Stephen White, Los Angeles, California
Gift to Akron Art Museum, 1990
1997 - 1998: "A 75th Anniversary Celebration of the Collection" 11/15/97 - 1/11/98, Akron Art Museum
Centennial Ball, Metropolitan Museum, New York, 1969, from the Women Are Beautiful portfolio, 1969–80 (printed 1981)5
Collection of the Akron Art Museum
In 1969 Garry Winogrand received a grant from the Guggenheim Foundation to make a photographic study of "the effect of the media on events"; he later titled the resulting series Public Relations.1 He photographed all sorts of public spectacles, from press conferences and political demonstrations to fancy-dress parties such as the 1969 Centennial Ball at the Metropolitan Museum of Art, where this photograph was taken.
The focal point of the image is an attractive young woman showing off her physical charms in an outrageous costume. A feathery boa, the most prominent feature of her attire, appears to endow her with angel's wings, which likely would be shed by evening's end in the wearer’s pursuit of the pleasures of the flesh. Winogrand's camera has captured not only the woman's exuberance but also others' reactions to it; for example, in the awakening of interest (and perhaps desire) on the part of the man at the right side of the image and the surprise (or annoyance) on the face of a woman buffeted by the feathers.
The photographer's own reaction is more ambivalent; his pictures are often "both a slam and an embrace."2 Centennial Ball, Metropolitan Museum, New York certainly has immortalized a woman's youthful beauty. Winogrand included this image in a body of work entitled Women Are Beautiful as well as in his Public Relations series. "Whenever I've seen an attractive woman," he wrote, "I've done my best to photograph her. I don't know if all the women in the photographs are beautiful, but I do know that the women are beautiful in the photographs."3
While the image is a paean to the woman's beauty, it also somewhat meanly pokes fun at her exhibitionism and at the evening's excesses. The ball was an important occasion for those with a heightened sense of social performance; people attended it to see and be seen. Winogrand's technique exaggerated the artificiality and sense of facade. Using high-speed film, which allowed him to freeze awkward, but revealing, fleeting expressions, he may have shot five or even twenty exposures of a brief interaction to capture that one decisive moment. Winogrand's use of a flash and a wide-angle lens at a close range flattens the figures so that they appear to be pressed against one another. Physical proximity, however, does not denote intimacy here. These people seem to be strangers, unconnected emotionally to each other and to the photographer.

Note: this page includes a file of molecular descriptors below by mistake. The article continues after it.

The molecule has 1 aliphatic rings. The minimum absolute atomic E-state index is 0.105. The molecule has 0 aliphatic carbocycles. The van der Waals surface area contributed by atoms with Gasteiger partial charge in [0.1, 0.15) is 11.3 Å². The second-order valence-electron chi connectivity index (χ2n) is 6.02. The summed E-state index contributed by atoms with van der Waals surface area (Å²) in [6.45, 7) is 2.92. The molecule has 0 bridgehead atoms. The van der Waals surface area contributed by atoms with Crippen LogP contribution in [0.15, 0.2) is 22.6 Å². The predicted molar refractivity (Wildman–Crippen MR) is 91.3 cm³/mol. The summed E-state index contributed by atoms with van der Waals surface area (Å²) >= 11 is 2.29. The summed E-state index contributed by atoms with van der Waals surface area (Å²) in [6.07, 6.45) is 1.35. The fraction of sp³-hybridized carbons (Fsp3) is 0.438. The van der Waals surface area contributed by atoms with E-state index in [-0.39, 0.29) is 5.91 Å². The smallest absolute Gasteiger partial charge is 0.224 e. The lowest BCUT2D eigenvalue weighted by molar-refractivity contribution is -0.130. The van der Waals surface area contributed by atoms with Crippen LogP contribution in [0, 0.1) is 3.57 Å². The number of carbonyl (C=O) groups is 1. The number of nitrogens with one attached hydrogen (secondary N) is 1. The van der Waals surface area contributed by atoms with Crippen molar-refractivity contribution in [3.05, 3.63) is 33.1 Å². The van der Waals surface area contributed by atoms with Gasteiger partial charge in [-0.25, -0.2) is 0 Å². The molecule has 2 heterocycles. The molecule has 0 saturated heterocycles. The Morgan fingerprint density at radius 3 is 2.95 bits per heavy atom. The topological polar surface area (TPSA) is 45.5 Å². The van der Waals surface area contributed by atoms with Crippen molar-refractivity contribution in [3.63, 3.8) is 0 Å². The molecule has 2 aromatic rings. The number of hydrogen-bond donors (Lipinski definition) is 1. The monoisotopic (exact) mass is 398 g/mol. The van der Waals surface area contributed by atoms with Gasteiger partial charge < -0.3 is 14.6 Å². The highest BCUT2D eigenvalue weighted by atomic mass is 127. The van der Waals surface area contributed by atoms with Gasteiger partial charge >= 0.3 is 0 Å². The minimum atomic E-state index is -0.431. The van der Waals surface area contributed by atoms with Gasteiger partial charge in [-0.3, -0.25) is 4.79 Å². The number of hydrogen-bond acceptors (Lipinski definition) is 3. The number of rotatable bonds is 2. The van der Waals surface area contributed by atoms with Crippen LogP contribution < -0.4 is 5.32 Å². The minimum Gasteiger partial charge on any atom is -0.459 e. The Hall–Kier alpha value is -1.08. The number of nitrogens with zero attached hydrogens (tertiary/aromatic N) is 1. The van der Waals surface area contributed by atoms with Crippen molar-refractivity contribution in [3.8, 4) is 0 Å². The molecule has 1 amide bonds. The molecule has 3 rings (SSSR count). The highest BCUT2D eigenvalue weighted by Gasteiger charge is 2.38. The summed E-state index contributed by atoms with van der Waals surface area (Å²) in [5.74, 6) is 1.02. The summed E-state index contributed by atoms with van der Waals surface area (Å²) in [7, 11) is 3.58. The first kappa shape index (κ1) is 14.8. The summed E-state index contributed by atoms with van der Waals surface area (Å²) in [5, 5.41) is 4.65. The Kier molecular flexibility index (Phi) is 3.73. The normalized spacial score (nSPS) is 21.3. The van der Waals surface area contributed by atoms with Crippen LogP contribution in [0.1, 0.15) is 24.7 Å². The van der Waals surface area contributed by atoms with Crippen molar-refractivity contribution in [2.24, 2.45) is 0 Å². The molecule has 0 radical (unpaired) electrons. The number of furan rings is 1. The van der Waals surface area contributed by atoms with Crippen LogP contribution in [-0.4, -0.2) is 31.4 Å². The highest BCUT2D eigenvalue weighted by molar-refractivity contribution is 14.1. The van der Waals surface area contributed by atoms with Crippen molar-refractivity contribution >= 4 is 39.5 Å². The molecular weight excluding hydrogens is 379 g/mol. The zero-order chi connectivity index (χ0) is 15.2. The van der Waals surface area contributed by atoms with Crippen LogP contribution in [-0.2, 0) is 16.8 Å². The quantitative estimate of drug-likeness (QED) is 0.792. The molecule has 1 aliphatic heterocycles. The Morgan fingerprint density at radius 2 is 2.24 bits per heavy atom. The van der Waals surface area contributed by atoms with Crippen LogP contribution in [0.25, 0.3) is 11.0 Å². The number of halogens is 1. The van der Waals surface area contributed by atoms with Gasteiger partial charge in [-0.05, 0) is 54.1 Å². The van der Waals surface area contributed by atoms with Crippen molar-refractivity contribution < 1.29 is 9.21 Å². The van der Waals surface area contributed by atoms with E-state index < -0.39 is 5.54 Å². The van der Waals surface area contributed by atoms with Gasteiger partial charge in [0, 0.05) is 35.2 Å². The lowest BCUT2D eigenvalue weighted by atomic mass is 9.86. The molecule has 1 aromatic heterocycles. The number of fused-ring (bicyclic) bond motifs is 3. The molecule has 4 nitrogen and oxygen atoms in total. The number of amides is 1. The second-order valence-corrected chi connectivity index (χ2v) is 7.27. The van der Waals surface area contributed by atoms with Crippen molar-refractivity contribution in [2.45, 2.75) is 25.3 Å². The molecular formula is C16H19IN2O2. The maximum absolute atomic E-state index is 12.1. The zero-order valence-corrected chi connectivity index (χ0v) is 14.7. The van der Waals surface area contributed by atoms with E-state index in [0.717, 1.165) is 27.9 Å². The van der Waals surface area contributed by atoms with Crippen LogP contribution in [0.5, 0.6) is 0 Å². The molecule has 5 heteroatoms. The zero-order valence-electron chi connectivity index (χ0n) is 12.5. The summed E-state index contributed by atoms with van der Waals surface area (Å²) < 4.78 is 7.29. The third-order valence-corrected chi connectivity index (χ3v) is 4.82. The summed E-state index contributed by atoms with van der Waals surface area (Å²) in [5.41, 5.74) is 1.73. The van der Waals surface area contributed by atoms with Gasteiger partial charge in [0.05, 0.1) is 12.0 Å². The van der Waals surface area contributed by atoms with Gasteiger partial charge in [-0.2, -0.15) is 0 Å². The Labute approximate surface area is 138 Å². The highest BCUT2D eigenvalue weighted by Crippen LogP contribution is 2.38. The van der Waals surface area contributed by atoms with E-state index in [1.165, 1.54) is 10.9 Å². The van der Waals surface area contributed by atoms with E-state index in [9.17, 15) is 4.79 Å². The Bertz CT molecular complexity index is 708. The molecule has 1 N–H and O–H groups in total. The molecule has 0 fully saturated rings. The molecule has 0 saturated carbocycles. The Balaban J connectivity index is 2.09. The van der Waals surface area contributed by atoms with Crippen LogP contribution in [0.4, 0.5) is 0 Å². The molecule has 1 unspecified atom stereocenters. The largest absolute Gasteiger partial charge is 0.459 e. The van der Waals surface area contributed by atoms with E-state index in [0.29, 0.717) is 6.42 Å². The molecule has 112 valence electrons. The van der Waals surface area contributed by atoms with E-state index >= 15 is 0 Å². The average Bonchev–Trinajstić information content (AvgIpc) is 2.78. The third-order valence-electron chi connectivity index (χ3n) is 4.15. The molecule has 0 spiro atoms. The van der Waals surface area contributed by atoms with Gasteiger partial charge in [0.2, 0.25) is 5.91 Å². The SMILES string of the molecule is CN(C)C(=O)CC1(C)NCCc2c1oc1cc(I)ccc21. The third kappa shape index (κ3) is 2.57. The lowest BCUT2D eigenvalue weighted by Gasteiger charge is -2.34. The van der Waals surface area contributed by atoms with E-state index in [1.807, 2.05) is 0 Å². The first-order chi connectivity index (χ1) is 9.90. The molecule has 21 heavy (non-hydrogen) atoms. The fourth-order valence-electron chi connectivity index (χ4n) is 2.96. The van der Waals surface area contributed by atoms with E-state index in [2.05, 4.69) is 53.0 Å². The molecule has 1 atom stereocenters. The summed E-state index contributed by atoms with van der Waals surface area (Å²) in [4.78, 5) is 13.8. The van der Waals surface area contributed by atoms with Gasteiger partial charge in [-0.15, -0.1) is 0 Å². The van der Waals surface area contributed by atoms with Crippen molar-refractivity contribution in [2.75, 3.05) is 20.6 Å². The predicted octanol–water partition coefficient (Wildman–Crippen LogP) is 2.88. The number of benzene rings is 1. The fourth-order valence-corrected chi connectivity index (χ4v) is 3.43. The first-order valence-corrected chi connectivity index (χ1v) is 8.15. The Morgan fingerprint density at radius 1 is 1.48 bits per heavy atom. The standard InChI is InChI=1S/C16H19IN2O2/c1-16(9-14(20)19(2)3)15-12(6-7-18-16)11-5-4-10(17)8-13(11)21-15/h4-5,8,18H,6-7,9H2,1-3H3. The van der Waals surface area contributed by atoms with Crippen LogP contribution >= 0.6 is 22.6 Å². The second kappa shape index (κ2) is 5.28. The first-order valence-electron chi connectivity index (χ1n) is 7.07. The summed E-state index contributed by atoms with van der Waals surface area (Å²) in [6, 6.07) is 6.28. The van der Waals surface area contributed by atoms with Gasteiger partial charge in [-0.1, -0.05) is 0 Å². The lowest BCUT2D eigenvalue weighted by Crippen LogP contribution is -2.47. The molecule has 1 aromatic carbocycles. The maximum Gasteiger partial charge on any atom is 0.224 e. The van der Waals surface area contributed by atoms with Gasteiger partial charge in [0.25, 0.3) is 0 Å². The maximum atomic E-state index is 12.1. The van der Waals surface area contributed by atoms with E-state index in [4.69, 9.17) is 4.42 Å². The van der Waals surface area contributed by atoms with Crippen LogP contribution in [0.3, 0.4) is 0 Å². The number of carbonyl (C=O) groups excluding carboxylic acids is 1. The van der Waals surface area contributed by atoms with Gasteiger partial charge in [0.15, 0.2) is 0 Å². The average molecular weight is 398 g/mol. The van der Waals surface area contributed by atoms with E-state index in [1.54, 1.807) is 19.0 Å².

The practice of photographing strangers on the street or in other public situations without their permission, and often without their knowledge, can be traced back to the late nineteenth century.4 Initially such shots were considered documentation or photojournalism. By the 1940s fine art photographers purposely began to adopt what had been considered drawbacks to this use of the medium—the awkward or irregular compositions, the grainy image quality—and to turn them into stylistic virtues. In the late 1950s photographers such as Robert Frank (see pp. 134–35) overlaid on this style a distanced, ironic attitude. Similar cynicism and alienation, undoubtedly an aspect of American culture at the time, can be found in the Beat Generation and in "rebels" such as James Dean and the young Marlon Brando.
Winogrand discovered his personal voice when he found street photography. Whatever his degree of physical proximity to his subjects, Winogrand retains a sense of distance in his images. It is not surprising that he should have been interested in the impact of the mass media. In his photographs, the photographer and the viewer are always spectators, never participants.
- Barbara Tannenbaum, 2001
1. From Winogrand's Guggenheim application, quoted in Szarkowski, 32. See also Leo Rubinfien, "The Man in the Crowd," Artforum 16 (December 1977): 33–37.
2. Colin Westerbeck and Joel Meyerowitz, Bystander: A History of Street Photography (Boston: Little, Brown, 1994), 382.
3. "Winogrand on Women," in Winogrand (1975), not paginated.
4. The development of smaller cameras and faster films and lenses made street photography possible. For a history and analysis of this way of working, see Westerbeck and Meyerowitz.
5. The museum's print is from a portfolio of Women Are Beautiful images produced in 1981 by RFG Publishing.
Fraenkel, Jeffrey, and Frish Brandt, eds. The Man in the Crowd: The Uneasy Streets of Garry Winogrand. With an introduction by Fran Lebowitz and an essay by Ben Lifson. San Francisco: Frankel Gallery in association with Distributed Art, 1999.
Szarkowski, John. Winogrand: Figments from the Real World. New York: Museum of Modern Art, 1988.
Winogrand, Garry. Women Are Beautiful. New York: Light Gallery Books, 1975.
———. Public Relations. New York: Museum of Modern Art, 1977.